Much of the area was developed in the last decades of the 19th century by Solomon Barnett, who named many of the streets after places in the West Country (e.g. Torbay) or after popular poets of the day (e.g. Tennyson) in honour of his wife.

There are three railway stations on Kilburn High Road: Kilburn tube station (Jubilee line) at its northern end and a little to the south Brondesbury station (London Overground). Approximately a mile further south is Kilburn High Road station (also London Overground). The name of Ian Dury's first band, Kilburn and the High Roads, refers to this road, as does the Flogging Molly song, "Kilburn High Road" and the Shack song, "Kilburn High Road".

Kilburn tube station opened as Kilburn and Brondesbury on 24 November 1879, as part of the Metropolitan and St. John's Wood Railway run by the Metropolitan Railway. Following the merger of the Metropolitan Railway into London Transport in 1933, it then became part of the Stanmore branch of the Bakerloo line on 20 November 1939, at which time the station was extensively rebuilt. The station was renamed to its current name on 25 September 1950. It was transferred to the Jubilee line on its opening, on 1 May 1979.

Bayswater Rivulet:   The Bayswater Rivulet was the original name for the Westbourne River
Cannon Stream:   The Cannon Stream was, before it was sent underground, a tributary of the Westbourne River.
Kilburn Bridge:   Kilburn Bridge once marked the spot where the Edgware Road crossed the River Westbourne.
Kilburn Grange Park:   Kilburn Grange Park is a 3.2 hectare open space adjacent to Kilburn High Road.
Kilburn High Road:   What was Watling Street in earlier times, became Edgware Road and finally Kilburn High Road.
Kilburn Park:   Kilburn Park station was opened on 31 January 1915 as the temporary terminus of the Bakerloo line’s extension from Paddington.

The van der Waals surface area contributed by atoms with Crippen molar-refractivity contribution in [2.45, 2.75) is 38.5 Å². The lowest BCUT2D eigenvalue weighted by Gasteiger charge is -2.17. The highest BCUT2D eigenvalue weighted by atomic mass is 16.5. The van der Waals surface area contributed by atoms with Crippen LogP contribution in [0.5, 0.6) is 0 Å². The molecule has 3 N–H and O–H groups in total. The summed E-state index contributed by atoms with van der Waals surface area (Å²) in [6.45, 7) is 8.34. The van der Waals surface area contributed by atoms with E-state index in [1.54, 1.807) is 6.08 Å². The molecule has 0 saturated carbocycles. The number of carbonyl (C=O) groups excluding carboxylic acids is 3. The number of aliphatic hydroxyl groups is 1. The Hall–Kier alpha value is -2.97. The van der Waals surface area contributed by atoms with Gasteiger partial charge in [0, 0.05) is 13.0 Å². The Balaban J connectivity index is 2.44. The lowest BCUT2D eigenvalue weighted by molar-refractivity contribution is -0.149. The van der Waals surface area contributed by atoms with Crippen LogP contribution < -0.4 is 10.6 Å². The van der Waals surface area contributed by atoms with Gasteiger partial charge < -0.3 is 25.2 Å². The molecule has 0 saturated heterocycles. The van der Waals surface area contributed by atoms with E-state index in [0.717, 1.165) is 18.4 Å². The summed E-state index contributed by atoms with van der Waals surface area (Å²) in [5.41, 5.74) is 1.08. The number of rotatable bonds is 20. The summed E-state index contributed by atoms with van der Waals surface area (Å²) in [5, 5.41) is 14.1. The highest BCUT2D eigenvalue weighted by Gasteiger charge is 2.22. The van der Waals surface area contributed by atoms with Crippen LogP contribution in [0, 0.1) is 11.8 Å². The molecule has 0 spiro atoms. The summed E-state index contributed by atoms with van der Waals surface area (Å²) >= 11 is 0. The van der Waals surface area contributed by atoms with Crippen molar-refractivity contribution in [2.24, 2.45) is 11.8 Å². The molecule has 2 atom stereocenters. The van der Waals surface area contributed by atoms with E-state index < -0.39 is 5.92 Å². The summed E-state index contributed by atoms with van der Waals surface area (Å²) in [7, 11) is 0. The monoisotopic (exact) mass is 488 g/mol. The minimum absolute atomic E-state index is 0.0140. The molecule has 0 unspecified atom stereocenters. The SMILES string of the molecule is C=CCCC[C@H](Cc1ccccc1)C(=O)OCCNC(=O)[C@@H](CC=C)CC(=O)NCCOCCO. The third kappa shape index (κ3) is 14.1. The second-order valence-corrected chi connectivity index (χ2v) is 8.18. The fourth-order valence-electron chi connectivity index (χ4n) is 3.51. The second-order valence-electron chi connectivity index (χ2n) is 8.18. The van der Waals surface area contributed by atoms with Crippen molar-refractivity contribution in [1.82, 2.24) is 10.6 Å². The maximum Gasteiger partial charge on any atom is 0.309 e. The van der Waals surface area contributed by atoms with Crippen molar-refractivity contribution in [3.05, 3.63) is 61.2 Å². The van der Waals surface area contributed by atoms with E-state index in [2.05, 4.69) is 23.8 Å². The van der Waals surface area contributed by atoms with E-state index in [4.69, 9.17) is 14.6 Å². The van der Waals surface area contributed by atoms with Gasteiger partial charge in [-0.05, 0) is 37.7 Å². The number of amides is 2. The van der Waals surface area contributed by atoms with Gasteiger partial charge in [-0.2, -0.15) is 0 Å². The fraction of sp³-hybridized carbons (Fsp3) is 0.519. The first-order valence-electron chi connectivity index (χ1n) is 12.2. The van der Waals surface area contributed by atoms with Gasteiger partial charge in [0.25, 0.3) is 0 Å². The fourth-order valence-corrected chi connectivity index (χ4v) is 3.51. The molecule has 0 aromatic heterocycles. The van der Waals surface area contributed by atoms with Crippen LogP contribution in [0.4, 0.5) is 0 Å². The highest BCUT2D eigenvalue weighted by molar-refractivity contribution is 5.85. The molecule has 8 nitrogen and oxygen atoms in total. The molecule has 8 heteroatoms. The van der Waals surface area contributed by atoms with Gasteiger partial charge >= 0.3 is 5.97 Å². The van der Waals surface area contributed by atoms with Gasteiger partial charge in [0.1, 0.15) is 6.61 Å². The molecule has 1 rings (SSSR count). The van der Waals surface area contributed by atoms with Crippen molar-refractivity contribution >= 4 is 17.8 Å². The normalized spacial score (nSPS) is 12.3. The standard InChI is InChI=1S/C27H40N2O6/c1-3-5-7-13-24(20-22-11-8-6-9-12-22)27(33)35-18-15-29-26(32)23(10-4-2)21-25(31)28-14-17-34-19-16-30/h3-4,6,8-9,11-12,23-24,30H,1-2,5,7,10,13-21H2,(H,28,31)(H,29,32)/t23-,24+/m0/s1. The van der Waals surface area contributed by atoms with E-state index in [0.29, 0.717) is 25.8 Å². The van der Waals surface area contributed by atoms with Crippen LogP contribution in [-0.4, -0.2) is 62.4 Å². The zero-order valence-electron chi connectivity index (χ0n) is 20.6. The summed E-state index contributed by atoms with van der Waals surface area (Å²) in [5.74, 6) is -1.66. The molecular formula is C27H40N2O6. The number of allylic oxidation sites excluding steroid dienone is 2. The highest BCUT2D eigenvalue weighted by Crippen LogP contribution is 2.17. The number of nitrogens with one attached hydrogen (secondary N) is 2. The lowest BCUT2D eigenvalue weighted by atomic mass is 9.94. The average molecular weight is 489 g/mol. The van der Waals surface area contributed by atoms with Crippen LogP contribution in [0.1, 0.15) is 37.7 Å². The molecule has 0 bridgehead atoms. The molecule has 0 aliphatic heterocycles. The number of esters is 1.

Kilburn Park Farm:   Kilburn Park Farm was situated almost opposite the Red Lion along the Edgware Road.
Kilburn Wells:   Kilburn Wells. a medicinal spring, existed between 1714 and the 1860s.
Maida Vale:   Maida Vale took its name from a public house named after John Stuart, Count of Maida, which opened on the Edgware Road soon after the Battle of Maida, 1806.
Red Lion:   The Red Lion was situated at 34 Kilburn High Road.
St Augustine’s Church of England High School:   St Augustine’s Church of England High School is a Voluntary Aided Church of England comprehensive school in the West London borough of Westminster, Kilburn.
St Augustine’s, Kilburn:   St Augustine’s was founded by Richard Carr Kirkpatrick in the Anglo-Catholic tradition in 1870 and listed as a Grade I building by Historic England.
The Grange:   The Grange was a large mansion situated on Kilburn High Road until the turn of the twentieth century.

Kilburn High Road (1880s):   This photo was taken on the corner of Kilburn High Road and Eresby Road, which has since disappeared.

Abbey Road, NW8 · Albion Mews, NW6 · Alpha Place, NW6 · Andover Place, NW6 · Andover Place, W9 · Birchington Road, NW6 · Bolton Road, NW8 · Bransdale Close, NW6 · Brondesbury Mews, NW6 · Buckley Road, NW6 · Cambridge Avenue, NW6 · Cambridge Court, NW6 · Cambridge Gardens, NW6 · Carlton Vale, NW6 · Carlton Vale, W9 · Colas Mews, NW6 · Coventry Close, NW6 · Dibdin House, W9 · Douglas Court, NW6 · Drakes Courtyard, NW6 · Dunster Gardens, NW6 · Elgin Mews South, W9 · Goldsmith Place, NW6 · Grange Place, NW6 · Grangeway, NW6 · Greville Mews, NW6 · Greville Place, NW6 · Greville Place, W9 · Greville Road, NW6 · Hansel Road, NW6 · Helmsdale House, NW6 · Hermit Place, NW6 · Hillside Close, NW6 · Hillside Close, W9 · Kilburn Bridge, NW6 · Kilburn High Road, NW6 · Kilburn Park Road, NW6 · Kilburn Park Road, W9 · Kilburn Place, NW6 · Kilburn Priory, NW6 · Kilburn Priory, NW8 · Kilburn Square, NW6 · Kilburn Vale, NW6 · Kingsgate Place, NW6 · Kingsgate Road, NW6 · Langtry Road, NW8 · Langtry Walk, NW8 · Linstead Street, NW6 · Loveridge Road, NW6 · Mallard Close, NW6 · Manor Mews, NW6 · Maple Mews, NW6 · Mazenod Avenue, NW6 · Mortimer Crescent, NW6 · Mortimer Crescent, NW6 · Mortimer Place, NW6 · Mutrix Road, NW6 · Netherwood Street, NW6 · Oxford Road, NW6 · Palmerston Road, NW6 · Plaza Parade, NW6 · Quex Mews, NW6 · Quex Road, NW6 · Randolph Gardens, NW6 · Regents Plaza, NW6 · Rosedene, NW6 · Rudolph Road, NW6 · Springfield Lane, NW6 · Springfield Walk, NW6 · Swiss Terrace, NW6 · The Arches, NW6 · The Terrace, NW6 · Torridon House, NW6 · Waterloo Passage, NW6 · Webheath, NW6 · Wells Court, NW6 ·